Accumulation of dioxins and PCB in house fly larvae (musca domestica) reared in poultry manure and used in feed for organic laying hens

Steen Nordentoft, Tommy Licht Cederberg, Christian Holst Fischer, Lotte Bjerrum

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Abstract

A challenging aspect of organic egg and meat production is provision of a balanced nutrient supply. Some essential amino acids are difficult to provide in sufficient quantities in organic feed and undersupply may lead tolower egg production, slower growth and even cannibalism. Due to these problems it is accepted in EU regulations to balance the feed formula by use of synthetic amino acids in the organic production until improved organic sources of amino acids can be provided. In nature insects and insect larvae are important food sources for poultry and the larva of the common house fly (Musca domestica) have been shown to be especially rich in the required essential amino and fatty acids. In Northern Europe the larvae can easily be grown in poultry manure locally on the farm where it may be used as a new organic high value protein and fat source for poultry. Eggs from free range hens have frequently higher content of the persistent organic environmental contaminants dioxins and PCB than eggs from conventional hens held indoor in cages. 1,2 The elevated levels of dioxins and PCB are most likely due to the hens picking in soils contaminated by industrial activities, burning of waste, chemical spillage etc. As manure from free range hens is expected to have elevated contents of dioxins and PCB, we investigated whether larvae reared in this type of manure accumulate dioxins and PCB, and if feeding organic laying hens with these larvae would increase the levels of dioxins and PCB in the hen eggs. A feeding experiment was set up on an organic farm where four groups of layers were used with 37 hens in each. Two groups of hens received a supplement of 15 g larvae per hen per day, while two control groups received only compound feed. The duration of the feeding experiment was two month. Samples of fly larvae, poultry manure, compost and compound feed as well as pooled egg samples from each group were analysed for levels of dioxins and PCB. Analytical procedure: after extraction of the sample with a mixture of pentane and acetone (88:12), the extracts were cleaned-up on a multilayer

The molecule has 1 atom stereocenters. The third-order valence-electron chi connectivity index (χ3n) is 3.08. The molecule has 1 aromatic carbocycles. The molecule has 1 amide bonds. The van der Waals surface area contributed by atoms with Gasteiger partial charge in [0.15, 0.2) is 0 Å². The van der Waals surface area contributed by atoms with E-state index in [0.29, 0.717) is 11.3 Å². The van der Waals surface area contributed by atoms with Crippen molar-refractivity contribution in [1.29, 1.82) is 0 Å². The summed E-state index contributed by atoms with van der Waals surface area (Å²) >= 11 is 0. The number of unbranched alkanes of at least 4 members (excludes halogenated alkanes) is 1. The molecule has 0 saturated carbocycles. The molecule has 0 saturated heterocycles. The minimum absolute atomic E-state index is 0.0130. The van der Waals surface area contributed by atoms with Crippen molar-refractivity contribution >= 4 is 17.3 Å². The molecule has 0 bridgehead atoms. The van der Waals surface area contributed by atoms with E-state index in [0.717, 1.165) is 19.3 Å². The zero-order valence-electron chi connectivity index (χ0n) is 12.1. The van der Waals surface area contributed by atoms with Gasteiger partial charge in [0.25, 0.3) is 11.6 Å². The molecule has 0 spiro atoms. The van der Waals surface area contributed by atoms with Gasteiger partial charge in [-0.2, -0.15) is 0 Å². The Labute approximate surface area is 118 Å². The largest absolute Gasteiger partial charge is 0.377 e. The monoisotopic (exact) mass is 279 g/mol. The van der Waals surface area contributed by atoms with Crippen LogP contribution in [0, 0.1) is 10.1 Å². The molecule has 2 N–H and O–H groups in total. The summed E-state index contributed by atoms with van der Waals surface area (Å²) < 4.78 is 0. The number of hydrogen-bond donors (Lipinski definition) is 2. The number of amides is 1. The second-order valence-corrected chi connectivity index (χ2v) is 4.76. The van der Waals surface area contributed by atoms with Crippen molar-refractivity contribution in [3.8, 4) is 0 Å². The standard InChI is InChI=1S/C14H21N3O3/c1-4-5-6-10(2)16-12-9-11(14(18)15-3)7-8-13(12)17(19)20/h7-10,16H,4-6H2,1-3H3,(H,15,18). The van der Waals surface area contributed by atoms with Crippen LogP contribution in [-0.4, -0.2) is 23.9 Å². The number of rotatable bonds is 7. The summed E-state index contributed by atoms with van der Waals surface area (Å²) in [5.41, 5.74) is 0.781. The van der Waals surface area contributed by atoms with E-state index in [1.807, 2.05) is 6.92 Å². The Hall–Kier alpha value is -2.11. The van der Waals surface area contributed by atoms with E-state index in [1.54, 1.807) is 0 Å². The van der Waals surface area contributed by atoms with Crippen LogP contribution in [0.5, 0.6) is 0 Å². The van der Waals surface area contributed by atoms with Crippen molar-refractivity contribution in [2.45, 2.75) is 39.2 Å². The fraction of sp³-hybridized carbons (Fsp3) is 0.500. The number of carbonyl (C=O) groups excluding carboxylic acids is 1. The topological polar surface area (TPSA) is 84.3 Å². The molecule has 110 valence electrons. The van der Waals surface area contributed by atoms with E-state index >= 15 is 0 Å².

silica column and fractionated by preparative HPLC in dioxins and dioxin-like PCB in one fraction and non-dioxin-like PCB in another. Instrumental measurements were performed by GC-HRMS. The results show that the house fly larvae had a content of dioxins plus dioxin-like PCB four times higher than the poultry manure (0.37 vs 0.09 pg WHO-TEQ/g dry weight). This indicates the accumulation of the lipophilic substances in the larvae from the rearing medium. However, although the levels of dioxins and PCB in the larvae was four times the levels in the compound feed the added exposure of the hens when feed with 15 g larvae perday constitute only a minor amount compared to the exposure from the compound feed alone. The measured content of dioxins and dioxin-like PCB in the eggs from layers receiving larvae in the feed was not different from the control group (1.9 pg WHO-TEQ/g fat).
Original languageEnglish
Title of host publicationProceedings of the 34th International Symposium on Halogenated Persistent Organic Pollutants
Number of pages1
Place of PublicationMadrid, Spain
Publication date2014
Publication statusPublished - 2014
Event 34th International Symposium on Halogenated Persistent Organic Pollutants (Dioxin 2014) - Hotel Meliá Castilla, Madrid, Spain
Duration: 31 Aug 20145 Sep 2014
Conference number: 34
http://www.dioxin2014.org/

Conference

Conference 34th International Symposium on Halogenated Persistent Organic Pollutants (Dioxin 2014)
Number34
LocationHotel Meliá Castilla
CountrySpain
CityMadrid
Period31/08/201405/09/2014
Internet address

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